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Catching up with Greyserman and Miller

By Hank Gola

Max Greyserman and Mike Miller both made it through Tour Qualifying School by applying lessons from their previous attempts. Now that they’ve gained status for the first eight events of the season, the two Met Area standouts hope the learning curve keeps them moving toward their ultimate goal – the PGA Tour.

Greyserman, out of Crestmont Country Club in New Jersey, tied for 13th at 22-under for four rounds at Whirlwind Golf Club in Chandler, Ariz., in early December.  Miller, from Weestchester’s Knollwood Country Club where his father Bob is head professional, tied for 16th, a shot behind Greyserman.  The golfers who finished 11th to 40th (plus ties) earned exempt status for the first eight events of the Tour’s 2019 season, which began January 13 in the Bahamas. 

Greyserman used a third-round 62 to surge into the top 10, which would have extended his exempt status to twelve events; despite a final 68, he saw several players leap over him into that preferred position.  Miller meanwhile moved up with a closing 66 to secure his spot. It was Greyserman’s second qualifying attempt and Miller’s fourth.


Greyserman hadn’t advanced out of the first stage in 2017. “In the final round last year I was two-over through six and started to struggle a little bit, I wasn’t really making enough birdies,” he said.  “When I look back on it, I think I was giving the field too much credit, thinking they’ll play really well and get to a certain score when in fact a lot of people [struggle] under pressure. I felt like I was out of it during the round with a couple of holes left when really I was in it. I doubled my 16th hole and bogeyed the last, but even before that 16th hole I felt like I was out of it. [Yet] I missed by only two shots.

“This year I felt that if I was in it, around the cutline down the stretch, don’t give the field so much credit. Just play to the last shot. You should always be more mentally focused down the stretch and know that the field is going to crumble under pressure [and] you won’t. I guess I got a lot out it, actually.”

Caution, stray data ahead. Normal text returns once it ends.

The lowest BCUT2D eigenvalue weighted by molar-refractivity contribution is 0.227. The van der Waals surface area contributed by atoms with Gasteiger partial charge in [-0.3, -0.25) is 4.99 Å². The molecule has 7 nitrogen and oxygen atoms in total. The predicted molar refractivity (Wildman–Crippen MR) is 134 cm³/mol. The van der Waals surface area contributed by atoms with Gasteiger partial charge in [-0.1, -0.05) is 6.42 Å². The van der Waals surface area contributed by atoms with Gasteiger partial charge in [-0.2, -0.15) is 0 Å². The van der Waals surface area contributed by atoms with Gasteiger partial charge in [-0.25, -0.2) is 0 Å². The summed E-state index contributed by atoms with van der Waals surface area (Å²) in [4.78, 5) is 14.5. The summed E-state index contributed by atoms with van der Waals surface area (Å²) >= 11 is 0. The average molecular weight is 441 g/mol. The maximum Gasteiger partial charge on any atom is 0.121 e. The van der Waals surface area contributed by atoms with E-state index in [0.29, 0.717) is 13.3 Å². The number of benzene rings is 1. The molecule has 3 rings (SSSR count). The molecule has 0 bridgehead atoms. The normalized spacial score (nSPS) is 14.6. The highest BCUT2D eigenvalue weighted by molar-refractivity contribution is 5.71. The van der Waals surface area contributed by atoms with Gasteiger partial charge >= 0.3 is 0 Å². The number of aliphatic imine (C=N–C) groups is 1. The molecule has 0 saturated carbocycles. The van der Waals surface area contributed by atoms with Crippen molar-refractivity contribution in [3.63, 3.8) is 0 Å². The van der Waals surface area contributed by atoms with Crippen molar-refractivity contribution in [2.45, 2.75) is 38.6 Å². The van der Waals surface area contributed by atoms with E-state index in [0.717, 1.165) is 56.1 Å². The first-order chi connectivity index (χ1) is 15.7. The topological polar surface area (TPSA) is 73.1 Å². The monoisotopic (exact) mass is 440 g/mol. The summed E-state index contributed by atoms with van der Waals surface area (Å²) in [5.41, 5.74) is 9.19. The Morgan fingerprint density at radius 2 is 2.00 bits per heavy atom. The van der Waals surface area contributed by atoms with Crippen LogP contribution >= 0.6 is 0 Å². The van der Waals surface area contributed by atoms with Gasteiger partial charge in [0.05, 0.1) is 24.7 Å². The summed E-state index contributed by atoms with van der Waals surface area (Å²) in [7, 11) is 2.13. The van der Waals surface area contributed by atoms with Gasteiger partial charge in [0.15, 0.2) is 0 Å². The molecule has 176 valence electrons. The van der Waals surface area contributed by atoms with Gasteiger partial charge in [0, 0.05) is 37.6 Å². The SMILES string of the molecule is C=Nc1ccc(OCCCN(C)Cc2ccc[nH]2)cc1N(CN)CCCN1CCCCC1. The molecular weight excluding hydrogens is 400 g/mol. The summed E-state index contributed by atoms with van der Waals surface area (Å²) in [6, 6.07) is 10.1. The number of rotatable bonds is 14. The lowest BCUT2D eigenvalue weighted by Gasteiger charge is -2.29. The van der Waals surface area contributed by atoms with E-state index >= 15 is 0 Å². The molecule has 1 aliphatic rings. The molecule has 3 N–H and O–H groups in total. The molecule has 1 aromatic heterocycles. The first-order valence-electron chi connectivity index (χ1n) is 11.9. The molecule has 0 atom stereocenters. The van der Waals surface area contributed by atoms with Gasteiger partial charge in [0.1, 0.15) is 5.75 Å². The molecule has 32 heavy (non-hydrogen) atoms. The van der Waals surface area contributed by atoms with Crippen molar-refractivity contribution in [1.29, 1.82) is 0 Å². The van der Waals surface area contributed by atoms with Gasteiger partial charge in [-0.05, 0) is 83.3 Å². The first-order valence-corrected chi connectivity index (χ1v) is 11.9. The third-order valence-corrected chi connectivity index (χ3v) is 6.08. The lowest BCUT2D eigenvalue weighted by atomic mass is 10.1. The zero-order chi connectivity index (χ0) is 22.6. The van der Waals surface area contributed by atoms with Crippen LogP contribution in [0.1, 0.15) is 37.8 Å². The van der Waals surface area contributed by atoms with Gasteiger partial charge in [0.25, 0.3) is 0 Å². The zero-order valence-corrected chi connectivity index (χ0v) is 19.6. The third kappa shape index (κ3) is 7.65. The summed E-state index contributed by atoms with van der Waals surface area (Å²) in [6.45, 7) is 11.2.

Miller had a rough season coming into the three stages of Q School, but he approached his opportunity with a whole new attitude.

“I was struggling quite a bit and down in the dumps,” he said. “I told myself that I needed to just grind this out no matter how bad the year had been. If you get it right three times, you’re rewarded.”

Miller, who got caught up in trying to get through both European Tour Q School and the last year, fully committed to the Web this time and stayed at his grandmother’s home in Florida. It paid off for the two-time MGA Player of the Year when he tied for medalist honors in the second stage at Plantation Preserve Golf Course and Club, a course that bit him hard the previous two years. He determined to “just play golf and let whatever happened happen” this time and went into the Final Stage with confidence that helped him through the pressure-packed final round.

“I went into the day with the attitude of, ‘Let’s not give it away,’” he explained. “I wanted to go out and play aggressive, because every year I’ve always put myself in the right position and I’ve played scared and ended up missing. I just needed to go out and keep attacking, keep playing the way I was early in the week, which was going after pins and trying to make putts, and I shot 66 and finished with three straight birdies. It’s a great attitude to have, to just go out and play golf.”


Each plans to take advantage of his opportunity.  Each has eight events in which to get into position for the first status reset at the end of April.

“I’m 23, a rookie on the Tour. I know it’s pretty tough to get through Q School, so I’m excited,” Greyserman said. “I’m just going to try to go out there and do what I do every day. Keep practicing, work hard like I always do, and play as hard as I can and hopefully at the end of the season I’m in the top 25 [who advance to the PGA Tour]. It’s a very long season. You have to go out every week and try to shoot the lowest possible score you can each day.”

Miller knows the lessons will keep coming.

“I thought I was going to turn pro and just waltz onto the PGA Tour and for some people that happens to them but it’s not the norm,” Miller said. “And I learned that. I learned that this game of golf is really hard. I’m learning you can’t be so stubborn, because once you open up to the idea of learning from someone else, you grow as a person and a golfer. That’s probably what I’m most proud of.”

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